10 One Contestant Did Coke

No, we’re not talking about someone sneaking in carbonated beverages. While filming Survivor: Panama, Shane Powers and Bruce Kanegai were wandering along the beach when they found a kilo bag of cocaine which had washed up on the shore. In Bruce’s words, “Shane took the machete and sliced it open and got to take a snort…then, the crew confiscated it. We could have gone a long ways without sleeping.” Shane was having a particularly hard time at this point because he was going through nicotine withdrawal – before going onto the show he was smoking around 70 cigarettes a day. He was also drinking 30 shots of caffeine daily, which to be honest sounds like going into a wilderness with none of his usual addictions probably would have done his body some good. When living a life of deprivation without proper food and shelter is better than your normal life, you’re going wrong somewhere.

9 Not Even The Reality Is Left Real


Most of the filming ends up being cut before it is shown, because it’s not very interesting at all. But as luck would have it, sometimes interesting things happen when the cameras aren’t turned on. This means that the contests then have to do it all over again for the cameras so that it can be included for the show. This includes moments like finding an idol or an important conversation between contestants about their alliances. When the producers find out that they have happened off-camera, everyone has to go through the tedious motions of pretending to do it again for real. This means that some of your favourite moments from the show might all have been play-acting instead of reality. Considering the amount of coverage the cameras have, it’s disappointing that they still resort to this tactic.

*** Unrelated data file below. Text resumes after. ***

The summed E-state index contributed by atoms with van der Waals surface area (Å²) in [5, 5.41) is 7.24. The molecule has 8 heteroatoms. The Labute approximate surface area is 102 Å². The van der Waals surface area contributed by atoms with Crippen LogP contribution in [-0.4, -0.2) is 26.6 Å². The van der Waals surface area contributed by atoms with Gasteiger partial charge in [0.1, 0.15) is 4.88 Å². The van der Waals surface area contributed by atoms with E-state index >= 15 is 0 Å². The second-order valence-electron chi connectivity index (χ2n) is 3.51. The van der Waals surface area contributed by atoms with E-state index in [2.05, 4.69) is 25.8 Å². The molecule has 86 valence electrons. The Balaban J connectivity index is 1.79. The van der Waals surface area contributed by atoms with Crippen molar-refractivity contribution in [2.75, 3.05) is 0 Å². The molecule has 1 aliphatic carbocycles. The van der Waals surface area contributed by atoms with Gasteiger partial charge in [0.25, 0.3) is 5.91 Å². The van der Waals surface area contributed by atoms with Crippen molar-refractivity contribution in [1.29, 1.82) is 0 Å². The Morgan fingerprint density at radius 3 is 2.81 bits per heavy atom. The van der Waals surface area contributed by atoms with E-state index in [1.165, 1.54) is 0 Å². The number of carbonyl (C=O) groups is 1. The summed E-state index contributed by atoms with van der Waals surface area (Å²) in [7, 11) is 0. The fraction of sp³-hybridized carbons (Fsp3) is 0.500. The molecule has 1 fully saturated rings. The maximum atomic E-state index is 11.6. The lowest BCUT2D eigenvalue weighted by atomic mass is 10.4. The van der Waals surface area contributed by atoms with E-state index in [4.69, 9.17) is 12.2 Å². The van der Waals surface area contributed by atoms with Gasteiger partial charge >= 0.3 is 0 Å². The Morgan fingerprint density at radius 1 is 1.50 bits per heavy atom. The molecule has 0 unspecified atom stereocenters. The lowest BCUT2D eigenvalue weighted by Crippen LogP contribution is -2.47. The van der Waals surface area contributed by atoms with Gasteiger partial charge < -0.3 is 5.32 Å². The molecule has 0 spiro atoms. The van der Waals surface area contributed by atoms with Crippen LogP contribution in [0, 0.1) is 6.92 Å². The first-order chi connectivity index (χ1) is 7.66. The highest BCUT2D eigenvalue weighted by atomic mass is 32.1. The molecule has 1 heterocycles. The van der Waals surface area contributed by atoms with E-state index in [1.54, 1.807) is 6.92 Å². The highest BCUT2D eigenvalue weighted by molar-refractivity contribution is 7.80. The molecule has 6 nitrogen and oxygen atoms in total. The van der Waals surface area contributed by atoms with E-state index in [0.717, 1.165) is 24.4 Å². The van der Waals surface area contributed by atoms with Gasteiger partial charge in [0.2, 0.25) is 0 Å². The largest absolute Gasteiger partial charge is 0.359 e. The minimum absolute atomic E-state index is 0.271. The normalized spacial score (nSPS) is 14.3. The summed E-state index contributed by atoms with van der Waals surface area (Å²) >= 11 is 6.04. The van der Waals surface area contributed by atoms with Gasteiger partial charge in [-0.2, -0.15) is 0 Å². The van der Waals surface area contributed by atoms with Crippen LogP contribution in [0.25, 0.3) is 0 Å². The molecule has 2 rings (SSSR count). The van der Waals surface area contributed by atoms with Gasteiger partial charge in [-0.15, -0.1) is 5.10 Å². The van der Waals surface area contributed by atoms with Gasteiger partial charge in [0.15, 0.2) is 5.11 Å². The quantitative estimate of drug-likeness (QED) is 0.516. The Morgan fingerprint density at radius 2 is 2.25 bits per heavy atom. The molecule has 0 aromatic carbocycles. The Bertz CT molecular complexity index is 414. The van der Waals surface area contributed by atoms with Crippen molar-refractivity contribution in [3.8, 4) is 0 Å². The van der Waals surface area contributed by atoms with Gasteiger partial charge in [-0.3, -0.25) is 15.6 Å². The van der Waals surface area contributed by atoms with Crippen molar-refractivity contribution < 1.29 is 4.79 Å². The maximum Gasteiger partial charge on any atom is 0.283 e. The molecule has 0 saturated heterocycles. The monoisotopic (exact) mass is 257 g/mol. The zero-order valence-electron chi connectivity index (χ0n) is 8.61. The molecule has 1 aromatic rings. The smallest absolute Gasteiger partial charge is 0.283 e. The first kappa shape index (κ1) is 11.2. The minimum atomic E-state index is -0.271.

8 There’s Now A Gag Order

Because Stacy Stillman sued the show, even though she later settled out of court, you aren’t likely to hear more scandals coming out of the mouths of contestants. The reason for this is that all new contestants now have to sign a gag order. This prevents them from talking about the show in a negative light or revealing the outcome of the season before it has aired. If they do, they would be facing a penalty of $5 million. That’s a pretty stiff price to pay, so much so that even the winner wouldn’t be able to risk it. It’s a shame that they felt the need to resort to this tactic – after all, the scandals that have gone on behind the scenes have mostly served to make us want to watch the show more, not less!

7 One Contestant Was In Serious Medical Trouble


In Survivor: Kaoh Rong, one contestant was seriously injured. Much more seriously than the show would have had you believe, in fact. Three characters had to dig in the hot sun to try to retrieve bags as part of their challenge, and they all got into trouble medically. The worst affected was Caleb Reynolds, and his medical troubles didn’t go away once the show had stopped filming. He was given a medical evacuation after his temperature was recorded at 107 degrees, and he spent 5 days in an Intensive Care Unit to recover. He said, “If I walked outside in the sun, my skin felt like it was melting. I would get hot really easily. I’d sweat really easy. If I was inside without air conditioning, I’d be sweating. It really did affect me. My eyes hurt in the sun. I had five months of that.”